Updated: Jul 16
“We cannot be antiracist if we are homophobic or transphobic.”
- Ibram X. Kendi, How to be an Antiracist
As part of our celebration of diversity in Dubuque, we also want to highlight intersectionality in our community. Intersectionality is the idea that individuals belong to more than one social category: gender, race, class, religious beliefs, sexual orientation, etc. Together these categories help form the basis of each individual’s unique identity, and their combination and interaction play a huge role in how we experience the world.
De’Shaun Madkins is faced with three battles that are central to his identity. He doesn’t think he can fight them all.
De’Shaun is a Dubuquer in the time of COVID-19. A graduate from the University of Dubuque, he was studying to get his Master of Social Work from the University of Toronto when the pandemic hit. Like all of us he faced the uncertainty caused by the coronavirus: disruption of his studying, the cancellation of a scheduled job, concerns about his family and friends. He also saw that the disease was having an outsized impact on Black and Brown communities throughout the country, resulting in proportionally higher rates of infection and death.
De’Shaun is African-American. He saw what COVID-19 was doing to Black and Brown communities, and he felt anger. And when the killing of George Floyd led to massive protests across the United States, his anger grew. He knew what it was to experience racism. De’Shaun considers his time in Dubuque to have been relatively good, though he once received hate mail because of the color of his skin. He had experienced systemic racism, and knew what it was like to hide part of who he was in order to get ahead in that system. In order to be successful, De’Shaun had to act differently around white colleagues than he would with African Americans, because that was what was required to fit in with what was “expected” of him. But he often needed to mask his true self when he was around many of his Black and Brown friends and family as well, unable to be accepted for another aspect of who he really was.
De’Shaun is homosexual. He began to realize this when he was in 7th and 8th grade in Chicago, where he faced the challenges of not being accepted, first at school, and then with his family. As an adult, he has continued to struggle with that lack of acceptance, including now in the Black Lives Matter movement. Although he is an active and committed member of the Black Lives Matter movement, De’Shaun also relates to how Black and Brown members of the LGBTQ+ community have felt invisible and left out during the recent protests. He has seen videos like the attack on Iyanna Dior, a Black trans woman in Minneapolis who was beaten by a group of Black and Brown people – mostly cisgender men – in a convenience store. He’s heard long lists of Black and Brown victims of police violence that fail to include any mention of queer and trans people of color, people who have been targeted both because of their race and their gender identities/sexual orientation. De’Shaun wants to fight to make sure that their voice – and his voice – is a part of that movement.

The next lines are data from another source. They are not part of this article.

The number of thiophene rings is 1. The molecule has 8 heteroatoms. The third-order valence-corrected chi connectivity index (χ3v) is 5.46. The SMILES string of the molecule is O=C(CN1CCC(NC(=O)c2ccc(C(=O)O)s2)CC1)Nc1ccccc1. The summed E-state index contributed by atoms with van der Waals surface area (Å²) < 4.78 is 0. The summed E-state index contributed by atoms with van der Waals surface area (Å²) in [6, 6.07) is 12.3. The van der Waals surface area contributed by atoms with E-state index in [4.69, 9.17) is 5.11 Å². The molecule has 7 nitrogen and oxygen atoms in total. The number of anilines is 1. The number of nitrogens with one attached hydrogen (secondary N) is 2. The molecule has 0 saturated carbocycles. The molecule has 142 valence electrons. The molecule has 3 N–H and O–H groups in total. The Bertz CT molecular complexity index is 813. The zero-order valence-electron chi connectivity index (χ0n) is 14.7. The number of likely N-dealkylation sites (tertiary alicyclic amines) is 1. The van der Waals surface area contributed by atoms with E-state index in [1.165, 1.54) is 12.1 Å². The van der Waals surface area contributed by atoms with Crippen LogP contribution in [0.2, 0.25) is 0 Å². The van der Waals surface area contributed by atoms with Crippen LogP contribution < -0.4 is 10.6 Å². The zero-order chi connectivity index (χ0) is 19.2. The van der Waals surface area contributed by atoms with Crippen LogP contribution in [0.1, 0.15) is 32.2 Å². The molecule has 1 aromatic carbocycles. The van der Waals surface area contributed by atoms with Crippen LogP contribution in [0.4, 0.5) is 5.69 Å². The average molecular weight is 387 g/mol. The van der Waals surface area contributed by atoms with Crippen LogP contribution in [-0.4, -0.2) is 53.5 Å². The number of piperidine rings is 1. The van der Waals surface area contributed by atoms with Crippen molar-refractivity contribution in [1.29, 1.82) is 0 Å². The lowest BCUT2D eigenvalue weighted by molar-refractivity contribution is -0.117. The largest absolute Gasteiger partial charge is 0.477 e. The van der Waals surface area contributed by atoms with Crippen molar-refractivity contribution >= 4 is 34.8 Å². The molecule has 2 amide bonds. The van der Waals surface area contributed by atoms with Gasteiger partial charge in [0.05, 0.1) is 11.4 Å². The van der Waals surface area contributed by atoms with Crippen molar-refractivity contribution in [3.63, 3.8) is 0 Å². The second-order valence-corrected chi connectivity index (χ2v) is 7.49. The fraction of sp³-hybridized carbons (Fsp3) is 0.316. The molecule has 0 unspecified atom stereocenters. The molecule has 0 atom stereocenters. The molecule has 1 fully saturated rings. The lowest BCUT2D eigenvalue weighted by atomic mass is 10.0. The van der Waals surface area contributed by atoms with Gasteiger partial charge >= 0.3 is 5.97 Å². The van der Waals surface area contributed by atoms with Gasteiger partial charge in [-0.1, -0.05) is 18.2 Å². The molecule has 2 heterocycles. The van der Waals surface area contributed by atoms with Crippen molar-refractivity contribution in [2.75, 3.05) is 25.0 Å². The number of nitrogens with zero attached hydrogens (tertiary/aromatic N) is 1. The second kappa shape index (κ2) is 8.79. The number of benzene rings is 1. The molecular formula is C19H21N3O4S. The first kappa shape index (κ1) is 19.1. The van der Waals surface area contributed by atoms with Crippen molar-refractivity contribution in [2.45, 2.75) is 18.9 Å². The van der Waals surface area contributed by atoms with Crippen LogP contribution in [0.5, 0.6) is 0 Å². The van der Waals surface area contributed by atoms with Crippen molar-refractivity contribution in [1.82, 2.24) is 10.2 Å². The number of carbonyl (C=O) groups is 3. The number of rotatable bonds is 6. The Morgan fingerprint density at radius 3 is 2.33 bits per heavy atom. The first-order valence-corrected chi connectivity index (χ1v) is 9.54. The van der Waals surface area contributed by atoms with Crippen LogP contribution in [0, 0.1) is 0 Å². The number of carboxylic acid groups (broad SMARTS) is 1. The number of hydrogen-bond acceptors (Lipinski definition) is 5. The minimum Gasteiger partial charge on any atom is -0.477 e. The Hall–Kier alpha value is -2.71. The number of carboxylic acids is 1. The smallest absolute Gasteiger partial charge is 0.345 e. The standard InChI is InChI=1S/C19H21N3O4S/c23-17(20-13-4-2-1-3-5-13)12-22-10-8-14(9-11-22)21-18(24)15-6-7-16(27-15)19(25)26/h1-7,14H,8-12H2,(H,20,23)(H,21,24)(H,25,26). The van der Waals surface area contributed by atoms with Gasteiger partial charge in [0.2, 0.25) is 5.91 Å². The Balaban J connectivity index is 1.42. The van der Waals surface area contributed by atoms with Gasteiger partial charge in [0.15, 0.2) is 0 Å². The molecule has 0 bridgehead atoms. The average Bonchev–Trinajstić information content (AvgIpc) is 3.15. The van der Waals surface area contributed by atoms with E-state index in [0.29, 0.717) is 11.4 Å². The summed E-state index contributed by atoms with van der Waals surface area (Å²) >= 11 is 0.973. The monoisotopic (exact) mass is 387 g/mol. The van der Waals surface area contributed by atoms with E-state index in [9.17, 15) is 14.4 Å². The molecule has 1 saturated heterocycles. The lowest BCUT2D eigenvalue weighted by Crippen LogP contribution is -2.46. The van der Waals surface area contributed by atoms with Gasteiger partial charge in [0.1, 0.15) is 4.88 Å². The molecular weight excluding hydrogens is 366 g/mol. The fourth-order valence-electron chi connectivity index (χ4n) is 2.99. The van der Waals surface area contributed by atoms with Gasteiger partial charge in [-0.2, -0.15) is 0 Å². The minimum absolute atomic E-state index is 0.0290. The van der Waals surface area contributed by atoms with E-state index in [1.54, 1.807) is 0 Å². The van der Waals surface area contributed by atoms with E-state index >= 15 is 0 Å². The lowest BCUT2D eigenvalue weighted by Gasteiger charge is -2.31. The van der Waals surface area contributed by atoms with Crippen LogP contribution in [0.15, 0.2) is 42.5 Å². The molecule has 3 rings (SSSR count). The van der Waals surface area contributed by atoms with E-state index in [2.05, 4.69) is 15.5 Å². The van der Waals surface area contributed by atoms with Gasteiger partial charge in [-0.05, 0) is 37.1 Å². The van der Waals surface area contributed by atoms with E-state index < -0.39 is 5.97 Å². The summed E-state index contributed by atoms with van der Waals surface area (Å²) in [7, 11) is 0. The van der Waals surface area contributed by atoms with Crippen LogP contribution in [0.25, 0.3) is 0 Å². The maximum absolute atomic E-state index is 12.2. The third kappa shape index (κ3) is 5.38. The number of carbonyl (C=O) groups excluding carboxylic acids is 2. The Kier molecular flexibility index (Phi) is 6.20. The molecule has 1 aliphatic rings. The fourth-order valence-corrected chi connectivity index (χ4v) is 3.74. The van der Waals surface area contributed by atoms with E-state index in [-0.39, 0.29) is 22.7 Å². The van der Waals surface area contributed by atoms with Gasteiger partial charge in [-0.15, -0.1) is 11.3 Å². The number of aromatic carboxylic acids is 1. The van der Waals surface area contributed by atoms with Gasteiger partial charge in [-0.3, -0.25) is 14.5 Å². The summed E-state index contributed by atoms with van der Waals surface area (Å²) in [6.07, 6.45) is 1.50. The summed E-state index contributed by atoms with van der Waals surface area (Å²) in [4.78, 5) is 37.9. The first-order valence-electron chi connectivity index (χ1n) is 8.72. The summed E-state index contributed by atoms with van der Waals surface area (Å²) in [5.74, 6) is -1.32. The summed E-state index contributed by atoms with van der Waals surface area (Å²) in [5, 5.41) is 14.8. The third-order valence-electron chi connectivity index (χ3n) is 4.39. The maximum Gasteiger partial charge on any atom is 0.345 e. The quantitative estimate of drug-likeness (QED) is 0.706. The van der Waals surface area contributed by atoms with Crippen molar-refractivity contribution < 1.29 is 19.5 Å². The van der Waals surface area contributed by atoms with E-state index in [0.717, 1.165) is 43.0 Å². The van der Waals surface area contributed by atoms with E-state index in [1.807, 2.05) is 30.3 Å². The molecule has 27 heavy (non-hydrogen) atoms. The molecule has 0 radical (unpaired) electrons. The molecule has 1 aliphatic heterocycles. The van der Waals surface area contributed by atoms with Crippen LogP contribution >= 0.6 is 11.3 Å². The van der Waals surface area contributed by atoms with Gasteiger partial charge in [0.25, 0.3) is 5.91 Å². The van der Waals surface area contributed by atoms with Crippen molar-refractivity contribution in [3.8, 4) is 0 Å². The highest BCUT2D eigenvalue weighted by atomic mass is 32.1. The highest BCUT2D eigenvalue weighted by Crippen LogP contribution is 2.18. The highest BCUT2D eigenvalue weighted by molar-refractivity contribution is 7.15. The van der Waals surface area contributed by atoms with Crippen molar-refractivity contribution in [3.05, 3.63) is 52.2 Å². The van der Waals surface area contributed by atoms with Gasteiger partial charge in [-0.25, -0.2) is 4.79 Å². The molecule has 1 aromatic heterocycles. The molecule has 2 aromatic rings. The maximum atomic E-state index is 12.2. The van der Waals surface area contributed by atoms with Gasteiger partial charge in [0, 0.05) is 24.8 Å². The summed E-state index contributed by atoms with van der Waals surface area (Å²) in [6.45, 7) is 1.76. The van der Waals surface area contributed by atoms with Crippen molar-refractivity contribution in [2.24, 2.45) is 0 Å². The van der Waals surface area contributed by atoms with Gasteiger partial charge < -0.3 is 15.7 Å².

Each of the battles De’Shaun is engaged in right now – against COVID-19, as part of Black Lives Matter, and as part of the LGBTQ+ community – are all interconnected. Evidence suggests that both Black and Brown communities and queer communities are at higher risk from COVID-19. De’Shaun sees the struggle for a recognition of Black and Brown voices as a part of the pandemic response, just as he sees the struggle for a recognition of queer voices as a part of the Black Lives Matter movement. Yet De’Shaun does not know if he can fight all of these battles at the same time. He asks himself how he can push forward the Black Lives Matter protests while also criticizing those protests for often failing to elevate queer voices, all while the threat of COVID-19 seeps into every aspect of life. For him, juggling all of this is necessary, but exhausting.
But through his exhaustion, De’Shaun still feels hope, and his future is brimming with possibilities. He is now armed with his Master’s degree, and through his work he has learned how to serve indigenous populations and how to elevate the voices of groups who often go unheard, like Chicanx and Latinx communities. And for the next step in his career, he is trying to decide between studying for his PhD in Social Work, going to law school to expand his ability to fight for underserved groups, or beginning to work as a counselor here in Dubuque, where he would provide much-needed brain health support to people of color and members of the LGTBQ+ community. Whichever route he takes, De’Shaun knows that he will be helping those who are often invisible and forgotten in our society.
And that is the lesson he wants Dubuquers to take from the struggles that he’s faced: that while it is hard, and even exhausting, to find those unheard voices in our community, it’s also necessary. Because when we do, the future becomes a much brighter and more welcoming place for all of us.
Further Reading - Learn more about the issues facing LGTBQ+ people of color
Bostwick, W. B., Boyd, C. J., Hughes, T. L., West, B. T., & McCabe, S. E. (2014). Discrimination and mental health among lesbian, gay, and bisexual adults in the United States.The American journal of orthopsychiatry,84(1), 35–45. https://doi.org/10.1037/h0098851
Lourdes D. Follins MSW PhD, Ja’Nina J. Walker PhD & Michele K. Lewis PhD (2014). Resilience in Black Lesbian, Gay, Bisexual, and Transgender Individuals: A Critical Review of the Literature. Journal of Gay & Lesbian Mental Health,18:2,190-212,DOI:10.1080/19359705.2013.828343 (Requires purchase)